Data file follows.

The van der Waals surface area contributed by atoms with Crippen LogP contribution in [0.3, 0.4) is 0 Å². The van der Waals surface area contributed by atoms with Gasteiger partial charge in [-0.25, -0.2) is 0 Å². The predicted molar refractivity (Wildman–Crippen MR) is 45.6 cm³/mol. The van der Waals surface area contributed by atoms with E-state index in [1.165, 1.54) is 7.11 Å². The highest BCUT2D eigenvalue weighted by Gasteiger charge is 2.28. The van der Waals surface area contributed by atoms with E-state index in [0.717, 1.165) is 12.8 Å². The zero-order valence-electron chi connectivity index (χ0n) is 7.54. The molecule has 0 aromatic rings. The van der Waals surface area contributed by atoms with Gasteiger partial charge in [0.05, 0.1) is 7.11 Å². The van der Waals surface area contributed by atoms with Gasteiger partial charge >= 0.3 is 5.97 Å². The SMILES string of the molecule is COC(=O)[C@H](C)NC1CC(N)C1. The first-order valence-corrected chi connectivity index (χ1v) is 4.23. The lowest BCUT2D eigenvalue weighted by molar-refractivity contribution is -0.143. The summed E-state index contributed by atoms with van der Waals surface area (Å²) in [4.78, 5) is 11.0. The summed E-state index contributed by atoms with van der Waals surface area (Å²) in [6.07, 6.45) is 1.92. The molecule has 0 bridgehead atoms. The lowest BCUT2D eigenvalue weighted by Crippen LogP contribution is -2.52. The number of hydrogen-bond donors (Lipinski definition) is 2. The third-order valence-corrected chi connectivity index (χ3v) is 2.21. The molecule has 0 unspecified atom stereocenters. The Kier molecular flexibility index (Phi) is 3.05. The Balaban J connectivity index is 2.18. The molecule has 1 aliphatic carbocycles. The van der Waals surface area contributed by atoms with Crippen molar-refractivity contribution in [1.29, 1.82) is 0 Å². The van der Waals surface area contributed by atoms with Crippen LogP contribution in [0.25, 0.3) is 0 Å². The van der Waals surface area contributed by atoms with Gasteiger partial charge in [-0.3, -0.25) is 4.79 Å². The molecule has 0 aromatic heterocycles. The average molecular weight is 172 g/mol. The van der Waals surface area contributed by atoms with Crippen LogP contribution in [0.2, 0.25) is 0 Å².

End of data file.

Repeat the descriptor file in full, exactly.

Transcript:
The van der Waals surface area contributed by atoms with Crippen LogP contribution in [0.3, 0.4) is 0 Å². The van der Waals surface area contributed by atoms with Gasteiger partial charge in [-0.25, -0.2) is 0 Å². The predicted molar refractivity (Wildman–Crippen MR) is 45.6 cm³/mol. The van der Waals surface area contributed by atoms with E-state index in [1.165, 1.54) is 7.11 Å². The highest BCUT2D eigenvalue weighted by Gasteiger charge is 2.28. The van der Waals surface area contributed by atoms with E-state index in [0.717, 1.165) is 12.8 Å². The zero-order valence-electron chi connectivity index (χ0n) is 7.54. The molecule has 0 aromatic rings. The van der Waals surface area contributed by atoms with Gasteiger partial charge in [0.05, 0.1) is 7.11 Å². The van der Waals surface area contributed by atoms with Gasteiger partial charge >= 0.3 is 5.97 Å². The SMILES string of the molecule is COC(=O)[C@H](C)NC1CC(N)C1. The first-order valence-corrected chi connectivity index (χ1v) is 4.23. The lowest BCUT2D eigenvalue weighted by molar-refractivity contribution is -0.143. The summed E-state index contributed by atoms with van der Waals surface area (Å²) in [4.78, 5) is 11.0. The summed E-state index contributed by atoms with van der Waals surface area (Å²) in [6.07, 6.45) is 1.92. The molecule has 0 bridgehead atoms. The lowest BCUT2D eigenvalue weighted by Crippen LogP contribution is -2.52. The number of hydrogen-bond donors (Lipinski definition) is 2. The third-order valence-corrected chi connectivity index (χ3v) is 2.21. The molecule has 0 unspecified atom stereocenters. The Kier molecular flexibility index (Phi) is 3.05. The Balaban J connectivity index is 2.18. The molecule has 1 aliphatic carbocycles. The van der Waals surface area contributed by atoms with Crippen molar-refractivity contribution in [1.29, 1.82) is 0 Å². The van der Waals surface area contributed by atoms with Crippen LogP contribution in [0.25, 0.3) is 0 Å². The van der Waals surface area contributed by atoms with Gasteiger partial charge in [-0.3, -0.25) is 4.79 Å². The molecule has 0 aromatic heterocycles. The average molecular weight is 172 g/mol. The van der Waals surface area contributed by atoms with Crippen LogP contribution in [0.2, 0.25) is 0 Å².